bBot is a Rocket.Chat sponsored open source project created by our frequent contributor, Tim Kinnane. Tim also created the Rocket.Chat JS SDK used by all bot frameworks, so it's a fairly frictionless experience connecting Rocket.Chat and bBot.
Developers should start with (or at least reference) our bBot Boilerplate (aka bRocket), demonstrating general usage of bBot with some features unique to Rocket.Chat such as rich message payloads.
As with all bot frameworks, you need to configure the environment for the Rocket.Chat SDK settings (implemented by bBot's bundled Rocket.Chat adapter).
The boilerplate instructions also detail how to start the bot in the terminal (
-m shell), to test interactions before deployment.
Bots run as their own external service, connecting to your Rocket.Chat instance.
There's a few options for bot deployment. Probably the most common is Docker, as a container it can be deployed to most cloud hosting but we've included instructions for Heroku below.
Glitch and Now are also detailed below, which are good options for rapid prototyping with a free cloud hosting environment but aren't suitable for a bot that will serve heavy traffic on an ongoing basis.
Dockerfile is all that's required for configuring the build.
If your environment requires first building the Docker image (e.g. local test), you can do that as follows, though many cloud environments will detect the Docker setup and do this automatically. Many services will allow for defining environment variables in their own dash UI too, so the
-e lines below might not be required either.
NOTE: The Docker build copies
./srcto the built image. No other scripts are included, so keep all your bot customisation within
Build a docker image:
docker build -t bbot:rocketchat .
Run the docker image, passing environment configs:
docker run -it --rm --name brocket \-e ROCKETCHAT_URL=<YOUR_URL> \-e ROCKETCHAT_USER=<BOT_USER> \-e ROCKETCHAT_PASSWORD=<BOT_PASS> \-e ROCKETCHAT_ROOM='' \-e LISTEN_ON_ALL_PUBLIC=true \-e RESPOND_TO_EDITED=true \-e RESPOND_TO_DM=true \-e RESPOND_TO_LIVECHAT=true \bbot:rocketchat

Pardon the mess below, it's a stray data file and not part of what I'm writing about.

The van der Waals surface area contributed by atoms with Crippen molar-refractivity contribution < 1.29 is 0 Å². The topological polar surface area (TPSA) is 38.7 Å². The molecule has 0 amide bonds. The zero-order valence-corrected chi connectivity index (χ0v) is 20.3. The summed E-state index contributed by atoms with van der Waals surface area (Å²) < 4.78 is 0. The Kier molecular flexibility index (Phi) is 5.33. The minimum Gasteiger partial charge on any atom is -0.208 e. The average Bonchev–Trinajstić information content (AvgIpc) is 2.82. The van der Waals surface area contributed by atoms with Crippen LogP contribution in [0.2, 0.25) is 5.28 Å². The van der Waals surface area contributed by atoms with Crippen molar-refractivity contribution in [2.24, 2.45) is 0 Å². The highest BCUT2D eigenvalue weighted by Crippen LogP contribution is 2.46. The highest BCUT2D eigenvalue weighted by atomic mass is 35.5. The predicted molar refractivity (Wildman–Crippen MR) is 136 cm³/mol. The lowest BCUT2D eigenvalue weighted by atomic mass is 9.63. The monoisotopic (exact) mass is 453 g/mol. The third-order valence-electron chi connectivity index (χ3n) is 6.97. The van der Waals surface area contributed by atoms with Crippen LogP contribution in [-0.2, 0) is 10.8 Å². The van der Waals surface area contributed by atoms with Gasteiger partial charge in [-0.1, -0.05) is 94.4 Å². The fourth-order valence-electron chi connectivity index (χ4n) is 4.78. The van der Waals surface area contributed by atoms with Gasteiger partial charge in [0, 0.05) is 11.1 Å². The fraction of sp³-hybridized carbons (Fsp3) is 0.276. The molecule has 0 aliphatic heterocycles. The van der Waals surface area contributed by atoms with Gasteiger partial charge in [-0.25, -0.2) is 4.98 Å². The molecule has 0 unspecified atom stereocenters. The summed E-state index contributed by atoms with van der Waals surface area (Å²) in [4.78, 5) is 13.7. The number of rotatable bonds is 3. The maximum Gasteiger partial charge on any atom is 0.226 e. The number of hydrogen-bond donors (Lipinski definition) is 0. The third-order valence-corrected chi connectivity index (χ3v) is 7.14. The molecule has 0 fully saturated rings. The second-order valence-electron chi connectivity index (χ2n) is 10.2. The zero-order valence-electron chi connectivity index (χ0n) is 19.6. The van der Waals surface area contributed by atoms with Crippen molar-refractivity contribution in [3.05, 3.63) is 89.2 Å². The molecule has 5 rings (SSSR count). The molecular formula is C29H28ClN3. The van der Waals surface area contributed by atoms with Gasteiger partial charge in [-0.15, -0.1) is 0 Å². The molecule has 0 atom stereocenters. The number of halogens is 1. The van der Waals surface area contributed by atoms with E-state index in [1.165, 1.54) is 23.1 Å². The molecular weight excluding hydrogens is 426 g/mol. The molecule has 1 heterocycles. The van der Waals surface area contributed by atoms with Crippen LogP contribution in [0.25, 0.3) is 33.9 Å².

Heroku can detect the Node app type and automatically run the main script.
You should install the Heroku CLI and login. Either create your Heroku app following the linked instructions or add an existing app to your bot's git as a remote host, per instructions below.
It just needs the environment configuration:
heroku config:set ROCKETCHAT_URL=<YOUR_URL>heroku config:set ROCKETCHAT_USER=<BOT_USER>heroku config:set ROCKETCHAT_PASSWORD=<BOT_PASS>heroku config:set ROCKETCHAT_ROOM=''heroku config:set LISTEN_ON_ALL_PUBLIC=trueheroku config:set RESPOND_TO_DM=trueheroku config:set RESPOND_TO_EDITED=trueheroku config:set RESPOND_TO_LIVECHAT=true
Then add your Heroku app as a git remote and push to release:
heroku git:remote -a <YOUR_APP>git push heroku master
Log in to Container Registry
Build the image and push to Container Registry:
heroku container:push web
Then release the image to your app:
heroku container:release web
Now open the app in your browser:
Remix the Glitch boilerplate.
Edit .env as per example:
That's it, the app will restart and attempt connection when you change the settings, just view the logs to resolve any connection issues.
Glitch apps will usually sleep after 5 minutes, but there are ways to get round that for periods of time.
Now from Zeit.co provide free global serverless deployments, with up to 1GB of bandwidth and storage.
First create an account, then install the Now CLI.
Deploy your app, passing environment configs:
now -e ROCKETCHAT_URL=<YOUR_URL> \-e ROCKETCHAT_USER=<BOT_USER> \-e ROCKETCHAT_PASSWORD=<BOT_PASS> \-e ROCKETCHAT_ROOM='' \-e LISTEN_ON_ALL_PUBLIC=true \-e RESPOND_TO_EDITED=true \-e RESPOND_TO_DM=true \-e RESPOND_TO_LIVECHAT=true
Dockerfile as the build source.
Follow the link (in clipboard) to your newly created app to view logs.
If you've developed deployment methods other common cloud platforms, please submit a PR with the instructions using the link below.
It would be especially helpful to know of community solutions for deploying parallel services within the bot container, like a Mongo DB or Rasa NLU.